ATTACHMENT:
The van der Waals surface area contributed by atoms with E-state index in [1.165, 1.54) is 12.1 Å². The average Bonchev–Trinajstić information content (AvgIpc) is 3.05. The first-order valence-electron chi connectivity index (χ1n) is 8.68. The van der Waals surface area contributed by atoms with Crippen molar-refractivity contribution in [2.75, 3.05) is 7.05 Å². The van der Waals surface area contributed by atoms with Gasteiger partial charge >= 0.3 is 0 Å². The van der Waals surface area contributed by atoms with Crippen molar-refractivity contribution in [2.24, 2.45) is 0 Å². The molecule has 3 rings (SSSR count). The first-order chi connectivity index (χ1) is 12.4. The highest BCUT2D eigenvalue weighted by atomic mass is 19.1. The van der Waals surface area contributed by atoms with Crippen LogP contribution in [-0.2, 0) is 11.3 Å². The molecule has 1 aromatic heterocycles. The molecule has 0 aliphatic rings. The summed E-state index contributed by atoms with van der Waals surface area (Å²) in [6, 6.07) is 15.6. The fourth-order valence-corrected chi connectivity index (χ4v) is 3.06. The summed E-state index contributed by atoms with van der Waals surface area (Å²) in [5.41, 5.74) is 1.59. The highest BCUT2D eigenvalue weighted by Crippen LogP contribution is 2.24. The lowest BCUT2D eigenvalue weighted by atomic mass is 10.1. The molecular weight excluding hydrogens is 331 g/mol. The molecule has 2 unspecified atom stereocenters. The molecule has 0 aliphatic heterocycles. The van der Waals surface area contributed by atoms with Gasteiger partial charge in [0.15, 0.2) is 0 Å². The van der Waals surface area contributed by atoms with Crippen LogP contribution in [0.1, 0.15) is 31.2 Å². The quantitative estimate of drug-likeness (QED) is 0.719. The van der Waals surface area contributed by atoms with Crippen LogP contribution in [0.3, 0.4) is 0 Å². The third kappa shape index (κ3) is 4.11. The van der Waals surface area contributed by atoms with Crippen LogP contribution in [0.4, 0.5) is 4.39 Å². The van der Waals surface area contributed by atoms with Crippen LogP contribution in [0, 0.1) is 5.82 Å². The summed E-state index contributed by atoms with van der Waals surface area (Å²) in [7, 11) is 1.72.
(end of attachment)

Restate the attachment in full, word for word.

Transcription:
The van der Waals surface area contributed by atoms with E-state index in [1.165, 1.54) is 12.1 Å². The average Bonchev–Trinajstić information content (AvgIpc) is 3.05. The first-order valence-electron chi connectivity index (χ1n) is 8.68. The van der Waals surface area contributed by atoms with Crippen molar-refractivity contribution in [2.75, 3.05) is 7.05 Å². The van der Waals surface area contributed by atoms with Gasteiger partial charge >= 0.3 is 0 Å². The van der Waals surface area contributed by atoms with Crippen molar-refractivity contribution in [2.24, 2.45) is 0 Å². The molecule has 3 rings (SSSR count). The first-order chi connectivity index (χ1) is 12.4. The highest BCUT2D eigenvalue weighted by atomic mass is 19.1. The van der Waals surface area contributed by atoms with Crippen LogP contribution in [-0.2, 0) is 11.3 Å². The molecule has 1 aromatic heterocycles. The molecule has 0 aliphatic rings. The summed E-state index contributed by atoms with van der Waals surface area (Å²) in [6, 6.07) is 15.6. The fourth-order valence-corrected chi connectivity index (χ4v) is 3.06. The summed E-state index contributed by atoms with van der Waals surface area (Å²) in [5.41, 5.74) is 1.59. The highest BCUT2D eigenvalue weighted by Crippen LogP contribution is 2.24. The lowest BCUT2D eigenvalue weighted by atomic mass is 10.1. The molecular weight excluding hydrogens is 331 g/mol. The molecule has 2 unspecified atom stereocenters. The molecule has 0 aliphatic heterocycles. The van der Waals surface area contributed by atoms with Gasteiger partial charge in [0.15, 0.2) is 0 Å². The van der Waals surface area contributed by atoms with Crippen LogP contribution in [0.1, 0.15) is 31.2 Å². The quantitative estimate of drug-likeness (QED) is 0.719. The van der Waals surface area contributed by atoms with Crippen LogP contribution in [0.3, 0.4) is 0 Å². The third kappa shape index (κ3) is 4.11. The van der Waals surface area contributed by atoms with Crippen LogP contribution in [0.4, 0.5) is 4.39 Å². The van der Waals surface area contributed by atoms with Crippen LogP contribution in [0, 0.1) is 5.82 Å². The summed E-state index contributed by atoms with van der Waals surface area (Å²) in [7, 11) is 1.72.